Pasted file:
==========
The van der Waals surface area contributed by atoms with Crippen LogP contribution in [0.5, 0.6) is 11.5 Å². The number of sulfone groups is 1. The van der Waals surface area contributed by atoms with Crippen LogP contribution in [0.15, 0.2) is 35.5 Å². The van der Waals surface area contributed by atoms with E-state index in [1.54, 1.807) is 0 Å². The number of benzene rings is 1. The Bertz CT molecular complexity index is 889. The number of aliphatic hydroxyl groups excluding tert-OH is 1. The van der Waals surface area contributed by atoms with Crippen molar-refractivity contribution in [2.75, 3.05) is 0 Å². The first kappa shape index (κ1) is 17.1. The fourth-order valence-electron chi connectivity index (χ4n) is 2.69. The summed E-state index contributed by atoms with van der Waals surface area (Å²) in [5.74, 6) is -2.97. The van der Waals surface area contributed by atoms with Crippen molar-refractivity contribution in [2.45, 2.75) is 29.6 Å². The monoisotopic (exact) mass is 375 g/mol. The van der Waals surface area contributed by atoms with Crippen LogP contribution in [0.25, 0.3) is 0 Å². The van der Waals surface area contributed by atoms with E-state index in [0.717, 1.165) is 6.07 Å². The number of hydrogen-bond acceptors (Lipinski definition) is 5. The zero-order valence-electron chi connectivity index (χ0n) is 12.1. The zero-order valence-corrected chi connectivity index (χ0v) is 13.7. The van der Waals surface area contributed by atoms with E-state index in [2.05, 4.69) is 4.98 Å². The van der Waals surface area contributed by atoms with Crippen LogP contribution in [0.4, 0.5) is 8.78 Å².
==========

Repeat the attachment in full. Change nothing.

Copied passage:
The van der Waals surface area contributed by atoms with Crippen LogP contribution in [0.5, 0.6) is 11.5 Å². The number of sulfone groups is 1. The van der Waals surface area contributed by atoms with Crippen LogP contribution in [0.15, 0.2) is 35.5 Å². The van der Waals surface area contributed by atoms with E-state index in [1.54, 1.807) is 0 Å². The number of benzene rings is 1. The Bertz CT molecular complexity index is 889. The number of aliphatic hydroxyl groups excluding tert-OH is 1. The van der Waals surface area contributed by atoms with Crippen molar-refractivity contribution in [2.75, 3.05) is 0 Å². The first kappa shape index (κ1) is 17.1. The fourth-order valence-electron chi connectivity index (χ4n) is 2.69. The summed E-state index contributed by atoms with van der Waals surface area (Å²) in [5.74, 6) is -2.97. The van der Waals surface area contributed by atoms with Crippen molar-refractivity contribution in [2.45, 2.75) is 29.6 Å². The monoisotopic (exact) mass is 375 g/mol. The van der Waals surface area contributed by atoms with Crippen LogP contribution in [0.25, 0.3) is 0 Å². The van der Waals surface area contributed by atoms with E-state index in [0.717, 1.165) is 6.07 Å². The number of hydrogen-bond acceptors (Lipinski definition) is 5. The zero-order valence-electron chi connectivity index (χ0n) is 12.1. The zero-order valence-corrected chi connectivity index (χ0v) is 13.7. The van der Waals surface area contributed by atoms with E-state index in [2.05, 4.69) is 4.98 Å². The van der Waals surface area contributed by atoms with Crippen LogP contribution in [0.4, 0.5) is 8.78 Å².